"There's Beres behind you. Let's ask him. Hey Beres....?

I turned and sure enough Beres was there in person. Needless to say, I froze. Up to this day, I can only remember Beres saying he was too busy at that point to grant a TV interview. Nothing about the song I wanted to buy. I eventually took a guess and got the CD with the song, 'Not Over Till It's Done' but I digress.

The point I'm making is that once in a while, one does get overwhelmed to the point of 'acting funny' while in the presence of someone they regard in very high esteem.

However, reason must always prevail in a live studio situation. And that means keeping the focus on the guest. Does the host have to tell us, (and her probably bored interviewee) that in her family, she's in the middle, just like the Jamaican, but only has brothers?

It does help to do thorough research, before the interview, to avoid sounding very ignorant. The artiste comes from Jamaica, an island, meaning the place is surrounded by water. So why ask the guest whether he will be interested in visiting the beaches along Kenya's coastline?

The other host from the TV station that simulated a 'Live' interview of the same artiste, equally failed in this respect. He gloriously displayed his limited 'overstanding' of Jamaica's local music scene.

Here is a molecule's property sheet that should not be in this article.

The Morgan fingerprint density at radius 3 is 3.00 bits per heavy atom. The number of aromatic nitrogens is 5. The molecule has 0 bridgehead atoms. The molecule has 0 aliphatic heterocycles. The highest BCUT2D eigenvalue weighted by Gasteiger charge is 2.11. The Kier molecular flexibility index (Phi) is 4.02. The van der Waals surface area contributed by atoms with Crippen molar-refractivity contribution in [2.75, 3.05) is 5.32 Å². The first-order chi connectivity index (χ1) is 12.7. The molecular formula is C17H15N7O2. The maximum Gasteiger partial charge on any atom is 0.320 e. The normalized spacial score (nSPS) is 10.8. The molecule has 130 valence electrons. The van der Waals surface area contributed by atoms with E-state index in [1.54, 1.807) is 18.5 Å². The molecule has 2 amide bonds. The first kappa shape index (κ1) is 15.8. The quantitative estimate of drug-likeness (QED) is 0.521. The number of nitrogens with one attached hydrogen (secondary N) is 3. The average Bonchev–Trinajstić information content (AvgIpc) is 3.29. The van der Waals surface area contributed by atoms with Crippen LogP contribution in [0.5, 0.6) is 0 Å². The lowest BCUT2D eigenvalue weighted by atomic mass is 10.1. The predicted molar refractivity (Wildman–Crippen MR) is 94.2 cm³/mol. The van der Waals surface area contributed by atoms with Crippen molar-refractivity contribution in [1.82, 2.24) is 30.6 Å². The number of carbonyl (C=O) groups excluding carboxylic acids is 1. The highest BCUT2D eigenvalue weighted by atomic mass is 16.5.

And when the guest mentioned Bob Marley, I expected a follow-up discussion on the continuing posthumous influence of the late King of Reggae, decades later. But all I got was:

"Do you have a favourite Bob Marley song?"

I'm now more convinced there's no master of all subjects in Kenya, when it comes to conducting TV interviews. Maybe getting a co-host, who is a specialist in the relevant topic, will help bridge the knowledge gap.

Friday, 11 April 2014


TV news many a times thrives on creating an illusion of infallibility in the viewer's mind, to enhances its believability. There's also a perception cultivated of a mysterious ability of media houses to be always present, where all the interesting stories are happening. But Kenyan media houses are now determined to keep it so real, so as to reveal their insider wiring secrets.

So, a viewer can now easily start questioning, why the news presenters must have gadgets strapped on their backs or other parts of their bodies. And in responding to such curiosity, a discussion about the functions of talk-backs is invited.